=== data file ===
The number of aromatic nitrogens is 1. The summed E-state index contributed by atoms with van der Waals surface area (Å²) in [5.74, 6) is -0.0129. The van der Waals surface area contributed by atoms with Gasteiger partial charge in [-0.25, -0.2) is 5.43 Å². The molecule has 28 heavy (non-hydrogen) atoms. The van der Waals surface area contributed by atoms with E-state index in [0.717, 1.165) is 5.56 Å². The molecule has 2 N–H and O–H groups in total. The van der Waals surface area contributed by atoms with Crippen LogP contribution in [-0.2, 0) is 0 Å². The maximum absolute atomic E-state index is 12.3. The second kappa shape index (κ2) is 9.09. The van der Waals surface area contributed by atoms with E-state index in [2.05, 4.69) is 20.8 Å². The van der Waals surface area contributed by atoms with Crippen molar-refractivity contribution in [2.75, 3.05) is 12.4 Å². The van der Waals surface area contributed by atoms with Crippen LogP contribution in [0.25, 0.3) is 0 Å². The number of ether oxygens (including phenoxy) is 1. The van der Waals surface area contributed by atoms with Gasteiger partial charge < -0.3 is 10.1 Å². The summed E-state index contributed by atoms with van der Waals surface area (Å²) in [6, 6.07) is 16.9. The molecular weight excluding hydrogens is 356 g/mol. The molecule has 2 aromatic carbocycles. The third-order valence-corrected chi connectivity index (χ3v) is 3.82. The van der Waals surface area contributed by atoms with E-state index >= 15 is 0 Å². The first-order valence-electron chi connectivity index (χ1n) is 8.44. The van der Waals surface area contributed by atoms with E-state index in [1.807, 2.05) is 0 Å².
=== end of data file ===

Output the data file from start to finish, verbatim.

The number of aromatic nitrogens is 1. The summed E-state index contributed by atoms with van der Waals surface area (Å²) in [5.74, 6) is -0.0129. The van der Waals surface area contributed by atoms with Gasteiger partial charge in [-0.25, -0.2) is 5.43 Å². The molecule has 28 heavy (non-hydrogen) atoms. The van der Waals surface area contributed by atoms with E-state index in [0.717, 1.165) is 5.56 Å². The molecule has 2 N–H and O–H groups in total. The van der Waals surface area contributed by atoms with Crippen LogP contribution in [-0.2, 0) is 0 Å². The maximum absolute atomic E-state index is 12.3. The second kappa shape index (κ2) is 9.09. The van der Waals surface area contributed by atoms with E-state index in [2.05, 4.69) is 20.8 Å². The van der Waals surface area contributed by atoms with Crippen molar-refractivity contribution in [2.75, 3.05) is 12.4 Å². The van der Waals surface area contributed by atoms with Crippen LogP contribution in [0.25, 0.3) is 0 Å². The number of ether oxygens (including phenoxy) is 1. The van der Waals surface area contributed by atoms with Gasteiger partial charge < -0.3 is 10.1 Å². The summed E-state index contributed by atoms with van der Waals surface area (Å²) in [6, 6.07) is 16.9. The molecular weight excluding hydrogens is 356 g/mol. The molecule has 2 aromatic carbocycles. The third-order valence-corrected chi connectivity index (χ3v) is 3.82. The van der Waals surface area contributed by atoms with E-state index >= 15 is 0 Å². The first-order valence-electron chi connectivity index (χ1n) is 8.44. The van der Waals surface area contributed by atoms with E-state index in [1.807, 2.05) is 0 Å².